3. Put bookmarks at all the chapter headings (done via the Insert menu). I used the bookmark tag 'ch1', 'ch2' etc for each chapter, and then made a series of hyperlinks on a page just after the start page, to be the table of contents. Just stack them on top of each other like so:
4. The tag for the start of the book should be 'start', and this should be placed where the story actually begins. I put mine right in front of the word 'prologue'. The Kindle looks for that tag specifically.
5. Put the bookmark 'toc' at the top of the table of contents, as the Kindle looks for this when the user goes to bring up the contents page. Don't worry if it doesn't seem to work in the kindle previewer, that doesn't seem to have any bearing on this tag's usage.
6. Put your cover image right at the top on the first page. Make it a 300dpi jpeg image, for 'future proofing', as they say. I also included a map with mine, which I put just after the title page, and linked it with a bookmark and hyperlink in the toc.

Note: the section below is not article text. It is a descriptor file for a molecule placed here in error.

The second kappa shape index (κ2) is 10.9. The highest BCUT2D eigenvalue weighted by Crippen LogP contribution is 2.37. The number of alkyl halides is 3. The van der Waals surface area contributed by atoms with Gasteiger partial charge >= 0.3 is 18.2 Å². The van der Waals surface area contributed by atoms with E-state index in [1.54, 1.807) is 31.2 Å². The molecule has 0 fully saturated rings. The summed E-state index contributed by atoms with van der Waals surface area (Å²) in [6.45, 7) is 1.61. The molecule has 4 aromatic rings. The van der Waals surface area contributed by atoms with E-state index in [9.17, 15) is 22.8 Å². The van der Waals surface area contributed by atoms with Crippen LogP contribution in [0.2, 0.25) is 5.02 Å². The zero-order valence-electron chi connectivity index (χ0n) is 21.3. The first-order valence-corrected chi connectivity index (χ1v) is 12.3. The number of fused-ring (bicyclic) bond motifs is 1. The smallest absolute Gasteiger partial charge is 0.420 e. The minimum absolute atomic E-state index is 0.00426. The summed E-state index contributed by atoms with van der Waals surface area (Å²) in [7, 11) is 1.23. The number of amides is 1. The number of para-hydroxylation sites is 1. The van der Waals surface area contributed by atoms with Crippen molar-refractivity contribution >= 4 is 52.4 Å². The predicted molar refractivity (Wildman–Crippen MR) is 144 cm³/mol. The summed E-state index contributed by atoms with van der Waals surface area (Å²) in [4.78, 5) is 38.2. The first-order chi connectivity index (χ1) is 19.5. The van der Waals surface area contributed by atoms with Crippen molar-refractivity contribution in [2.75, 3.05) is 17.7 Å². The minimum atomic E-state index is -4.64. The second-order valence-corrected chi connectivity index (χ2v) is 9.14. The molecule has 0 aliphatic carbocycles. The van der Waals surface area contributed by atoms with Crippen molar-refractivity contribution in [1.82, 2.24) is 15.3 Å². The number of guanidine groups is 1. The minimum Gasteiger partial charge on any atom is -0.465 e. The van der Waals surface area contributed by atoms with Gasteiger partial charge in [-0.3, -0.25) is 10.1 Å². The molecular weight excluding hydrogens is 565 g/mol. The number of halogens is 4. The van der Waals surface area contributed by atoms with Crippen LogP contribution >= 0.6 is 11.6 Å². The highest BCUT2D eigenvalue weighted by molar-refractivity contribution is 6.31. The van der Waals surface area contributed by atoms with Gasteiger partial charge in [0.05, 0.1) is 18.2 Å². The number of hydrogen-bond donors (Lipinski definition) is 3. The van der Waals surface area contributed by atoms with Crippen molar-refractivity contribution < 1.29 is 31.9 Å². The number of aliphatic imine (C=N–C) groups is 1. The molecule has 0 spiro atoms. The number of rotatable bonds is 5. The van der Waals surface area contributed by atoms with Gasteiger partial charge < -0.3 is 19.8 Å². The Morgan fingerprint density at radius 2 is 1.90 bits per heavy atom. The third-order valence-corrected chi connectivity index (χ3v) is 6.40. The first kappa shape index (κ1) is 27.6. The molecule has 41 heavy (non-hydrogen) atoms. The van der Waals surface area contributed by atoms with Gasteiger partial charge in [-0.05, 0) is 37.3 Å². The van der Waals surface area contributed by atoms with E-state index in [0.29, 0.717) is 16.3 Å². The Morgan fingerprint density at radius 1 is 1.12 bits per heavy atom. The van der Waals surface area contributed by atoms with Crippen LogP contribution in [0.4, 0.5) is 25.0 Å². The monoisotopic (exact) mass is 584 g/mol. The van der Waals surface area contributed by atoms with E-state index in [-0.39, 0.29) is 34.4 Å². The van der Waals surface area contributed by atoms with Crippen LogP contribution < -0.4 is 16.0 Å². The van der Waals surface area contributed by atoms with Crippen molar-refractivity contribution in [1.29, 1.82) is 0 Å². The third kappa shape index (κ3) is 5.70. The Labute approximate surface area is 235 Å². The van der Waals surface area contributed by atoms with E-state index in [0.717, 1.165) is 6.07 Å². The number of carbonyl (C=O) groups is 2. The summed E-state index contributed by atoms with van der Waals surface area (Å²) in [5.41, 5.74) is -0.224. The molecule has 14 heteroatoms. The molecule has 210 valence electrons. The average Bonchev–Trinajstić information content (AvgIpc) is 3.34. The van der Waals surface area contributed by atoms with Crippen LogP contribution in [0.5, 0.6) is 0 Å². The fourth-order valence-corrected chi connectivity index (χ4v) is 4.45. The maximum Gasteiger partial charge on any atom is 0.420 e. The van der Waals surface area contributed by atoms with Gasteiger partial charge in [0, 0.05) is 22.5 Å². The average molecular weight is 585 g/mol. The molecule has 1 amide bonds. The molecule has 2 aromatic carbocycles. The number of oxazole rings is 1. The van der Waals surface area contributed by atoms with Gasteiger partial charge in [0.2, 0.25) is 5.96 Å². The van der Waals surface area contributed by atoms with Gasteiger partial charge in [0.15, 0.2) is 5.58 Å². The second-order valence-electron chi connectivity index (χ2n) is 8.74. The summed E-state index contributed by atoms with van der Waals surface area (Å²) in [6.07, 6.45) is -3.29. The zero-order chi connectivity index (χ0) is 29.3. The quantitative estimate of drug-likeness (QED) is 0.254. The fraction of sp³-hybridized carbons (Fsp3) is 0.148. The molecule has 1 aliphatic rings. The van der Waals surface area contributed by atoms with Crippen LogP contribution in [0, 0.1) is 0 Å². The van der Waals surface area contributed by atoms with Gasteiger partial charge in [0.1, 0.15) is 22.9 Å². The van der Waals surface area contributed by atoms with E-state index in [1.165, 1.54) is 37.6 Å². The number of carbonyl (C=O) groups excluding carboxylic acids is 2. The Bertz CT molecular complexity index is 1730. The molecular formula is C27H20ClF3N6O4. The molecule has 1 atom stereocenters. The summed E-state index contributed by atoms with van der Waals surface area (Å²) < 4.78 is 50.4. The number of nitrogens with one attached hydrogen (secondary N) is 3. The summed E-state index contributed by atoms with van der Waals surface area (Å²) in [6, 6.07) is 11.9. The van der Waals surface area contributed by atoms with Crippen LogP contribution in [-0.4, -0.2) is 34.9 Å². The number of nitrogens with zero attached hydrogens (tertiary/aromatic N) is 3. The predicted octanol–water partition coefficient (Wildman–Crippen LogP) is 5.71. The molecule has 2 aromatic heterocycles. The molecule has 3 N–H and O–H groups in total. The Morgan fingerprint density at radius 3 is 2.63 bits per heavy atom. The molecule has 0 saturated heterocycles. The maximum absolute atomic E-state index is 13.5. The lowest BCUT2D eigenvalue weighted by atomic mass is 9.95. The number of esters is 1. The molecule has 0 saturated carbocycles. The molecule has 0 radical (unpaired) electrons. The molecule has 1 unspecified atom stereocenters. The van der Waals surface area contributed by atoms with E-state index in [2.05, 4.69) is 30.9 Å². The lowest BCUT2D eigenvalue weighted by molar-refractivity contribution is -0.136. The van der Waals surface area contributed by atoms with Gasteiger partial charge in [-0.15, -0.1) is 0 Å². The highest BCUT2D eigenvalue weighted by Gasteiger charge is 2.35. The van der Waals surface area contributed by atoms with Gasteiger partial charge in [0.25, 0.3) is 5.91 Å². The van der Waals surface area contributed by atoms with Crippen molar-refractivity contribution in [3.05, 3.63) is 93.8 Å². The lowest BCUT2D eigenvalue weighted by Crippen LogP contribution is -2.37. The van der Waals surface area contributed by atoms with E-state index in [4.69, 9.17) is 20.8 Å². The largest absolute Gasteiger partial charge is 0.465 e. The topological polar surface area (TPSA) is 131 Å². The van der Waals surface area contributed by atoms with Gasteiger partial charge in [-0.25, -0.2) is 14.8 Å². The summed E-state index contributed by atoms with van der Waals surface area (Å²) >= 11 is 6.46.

7. Save the file as a filtered HTML. This is the document you want to upload to Amazon.com, which will then be converted into your Kindle book. Check it with the kindle previewer first and make sure the layout came out okay! You'll also be able to see the result in a preview as you're uploading the book, which comes in very handy.
So, that's how simple it turned out to be, but it took a lot of hair-pulling to get to this point. Soon, I hope to publish on another system called Smashwords, which distributes ebooks in a variety of formats for different systems, including Apple products, and bookstores like Barnes and Noble. So far, their formatting request for the file seems to be completely different than the proceedure I've used here, so when I figure it out, I'll be sure to update this page!